HHMI researchers have developed a method for manipulating the regulatory clock that governs the development of neurons in fruit flies.
Howard Hughes Medical Institute (HHMI) researchers have developed a method for manipulating the molecular “ticks” of the regulatory clock that governs the development of neurons in fruit flies.
Understanding how to reset the developmental clock could prove useful in stem cell research where restoring the full potential of older cells could lead to new treatments for a variety of diseases.
It would be extraordinarily useful to know how these precursor cells change over time so that we could reset them back to the beginning where they have their full potential.
Chris Q. Doe
HHMI investigator Chris Doe and colleague Bret Pearson at the University of Oregon reported their findings in the October 9, 2003, issue of the journal Nature.
“It's been accepted for the past century that cells change over time as they go through development and divisions,” said Doe. “But nobody has had any idea about the molecular mechanisms that underlie those changes. In the case of stem cell research, it would be extraordinarily useful to know how these precursor cells change over time so that we could reset them back to the beginning where they have their full potential,” he said.
According to Doe, precursor neuronal cells, or neuroblasts, of the fruit fly Drosophila, offer a well-defined model for investigating the machinery that regulates neuronal differentiation.
“In studying mice, for example, it's only possible to look at a population of neural precursor cells, but not to follow the development of individual cells,” said Doe. “In contrast, in Drosophila, each precursor is identified and always generates the same family of neurons; this makes it easier to study. Drosophila neuroblasts exhibit many of the features of mammalian neural stem cells, so we also hope there will be similarities in the mechanisms used to regulate changes that precursors go through over time.”
In their experiments, Pearson and Doe chose to follow the development of a particular neuroblast, named NB7-1, because they knew that the Hunchback protein influenced the development of this type of neuroblast. Doe and his colleagues had previously shown that Hunchback could stop the developmental clock of neuroblasts by maintaining the cells at an early stage in development.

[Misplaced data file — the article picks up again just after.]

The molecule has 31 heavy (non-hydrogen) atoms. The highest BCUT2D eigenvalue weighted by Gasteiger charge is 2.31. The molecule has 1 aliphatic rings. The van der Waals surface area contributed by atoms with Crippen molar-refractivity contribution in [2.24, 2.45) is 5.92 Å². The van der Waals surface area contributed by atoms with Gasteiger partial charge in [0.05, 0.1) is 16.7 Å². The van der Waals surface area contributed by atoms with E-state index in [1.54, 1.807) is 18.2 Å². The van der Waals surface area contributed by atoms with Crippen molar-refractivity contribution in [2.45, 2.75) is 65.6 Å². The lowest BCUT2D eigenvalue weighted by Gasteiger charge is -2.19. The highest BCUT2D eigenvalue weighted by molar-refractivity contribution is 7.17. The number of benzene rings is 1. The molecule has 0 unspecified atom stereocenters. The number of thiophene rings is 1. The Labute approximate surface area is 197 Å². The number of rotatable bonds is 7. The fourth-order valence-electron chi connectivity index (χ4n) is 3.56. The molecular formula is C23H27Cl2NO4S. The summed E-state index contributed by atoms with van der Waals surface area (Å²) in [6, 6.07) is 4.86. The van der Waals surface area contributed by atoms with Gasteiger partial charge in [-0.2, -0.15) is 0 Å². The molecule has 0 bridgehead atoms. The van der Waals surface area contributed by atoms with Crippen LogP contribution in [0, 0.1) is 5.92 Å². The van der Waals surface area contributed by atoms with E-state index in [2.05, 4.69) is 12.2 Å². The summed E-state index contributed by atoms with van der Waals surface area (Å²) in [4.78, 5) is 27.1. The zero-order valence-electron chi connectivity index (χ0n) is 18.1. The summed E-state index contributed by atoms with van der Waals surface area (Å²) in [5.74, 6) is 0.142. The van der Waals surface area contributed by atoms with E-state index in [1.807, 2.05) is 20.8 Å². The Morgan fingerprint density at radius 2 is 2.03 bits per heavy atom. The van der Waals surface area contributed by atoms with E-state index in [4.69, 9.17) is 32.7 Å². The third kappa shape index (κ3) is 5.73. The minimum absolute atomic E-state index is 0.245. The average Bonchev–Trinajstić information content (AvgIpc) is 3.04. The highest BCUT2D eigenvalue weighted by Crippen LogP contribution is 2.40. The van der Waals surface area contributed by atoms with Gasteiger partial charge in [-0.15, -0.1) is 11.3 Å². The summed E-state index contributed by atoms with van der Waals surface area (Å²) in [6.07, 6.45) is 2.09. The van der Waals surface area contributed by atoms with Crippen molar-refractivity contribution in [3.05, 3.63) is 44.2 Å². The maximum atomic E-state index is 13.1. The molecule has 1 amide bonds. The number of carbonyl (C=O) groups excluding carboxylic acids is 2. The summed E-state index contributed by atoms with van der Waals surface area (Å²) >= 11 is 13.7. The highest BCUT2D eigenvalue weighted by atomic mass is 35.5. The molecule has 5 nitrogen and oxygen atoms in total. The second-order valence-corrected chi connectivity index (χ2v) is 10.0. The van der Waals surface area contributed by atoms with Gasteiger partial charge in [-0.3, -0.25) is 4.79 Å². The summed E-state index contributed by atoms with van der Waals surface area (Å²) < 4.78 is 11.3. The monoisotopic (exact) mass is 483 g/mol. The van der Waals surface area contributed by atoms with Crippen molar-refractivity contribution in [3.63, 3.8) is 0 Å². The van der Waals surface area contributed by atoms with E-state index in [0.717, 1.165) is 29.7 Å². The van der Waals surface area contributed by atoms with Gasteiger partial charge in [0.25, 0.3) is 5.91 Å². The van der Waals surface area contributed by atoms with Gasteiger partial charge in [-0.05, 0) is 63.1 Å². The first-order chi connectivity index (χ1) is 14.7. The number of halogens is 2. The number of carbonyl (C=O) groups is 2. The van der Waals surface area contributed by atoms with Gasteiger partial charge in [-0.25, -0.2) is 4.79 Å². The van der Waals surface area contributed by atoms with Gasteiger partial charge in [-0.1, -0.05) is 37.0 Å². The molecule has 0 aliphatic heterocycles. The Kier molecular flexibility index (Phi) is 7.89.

Hunchback is a “transcription factor”—a master genetic regulator in the cell that controls the activity of collections of genes. Neuroblasts normally express the Hunchback protein only when young. Hunchback expression disappears as neuroblasts progress to later developmental stages and come under the influence of other transcription factors.
At each of these developmental stages, the neuroblast gives rise to specialized types of neurons that make up the fly's brain and nervous system.
“We asked the question, `What if we took an old neuroblast and gave it the Hunchback transcription factor?'” said Doe. “Could we revert it back to the young state?”
To answer that question, the researchers used molecular techniques that enabled them to reactivate the Hunchback protein permanently in progressively older NB7-1 cells, as well as to produce abrupt bursts of Hunchback at will.
“We found that if we kept Hunchback on in the neuroblast much longer than normal, then switched it off, the neuroblast would proceed to make its succession of normal progeny,” said Doe. “That told us that the cells retained their normality despite the manipulation. It also gave us the exciting result that neuroblasts can be maintained in a "young" state for a long time without losing their potential to make their normal family of neurons, including the later-born ones. All we needed to do was switch off Hunchback.
“Then we did experiments in which we gave a succession of pulses of Hunchback at older and older ages. We demonstrated that as the neuroblasts aged, they lost the ability to make those young neurons—that the neuroblast was changing over time.”
The mechanism underlying such changes is known as “progressive restriction,” and according to Doe, the experiments with NB7-1 and Hunchback represent the beginning of a major effort to explore how that mechanism works. “For the first time, we have an experimental system to study progressive restriction in a single neural precursor using molecular genetic techniques,” he said.
For example, said Doe, one leading theory suggests that regulatory proteins such as Hunchback act as silencers of genes for transcription factors that trigger later development; and the disappearance of Hunchback allows those genes to switch on. By keeping Hunchback on, neuroblasts could maintain their full potential by preventing the expression of genes that induce differentiation of later-born cell types.
Further studies, he said, are concentrating on searching for mutations in the fly in which progressive restriction is either reduced or enhanced. By identifying the genes that are mutated, said Doe, researchers may discover the molecular mechanism that regulates neuroblast aging, and gain insight into how to keep fruit fly, and perhaps mammalian, neural stem cells young.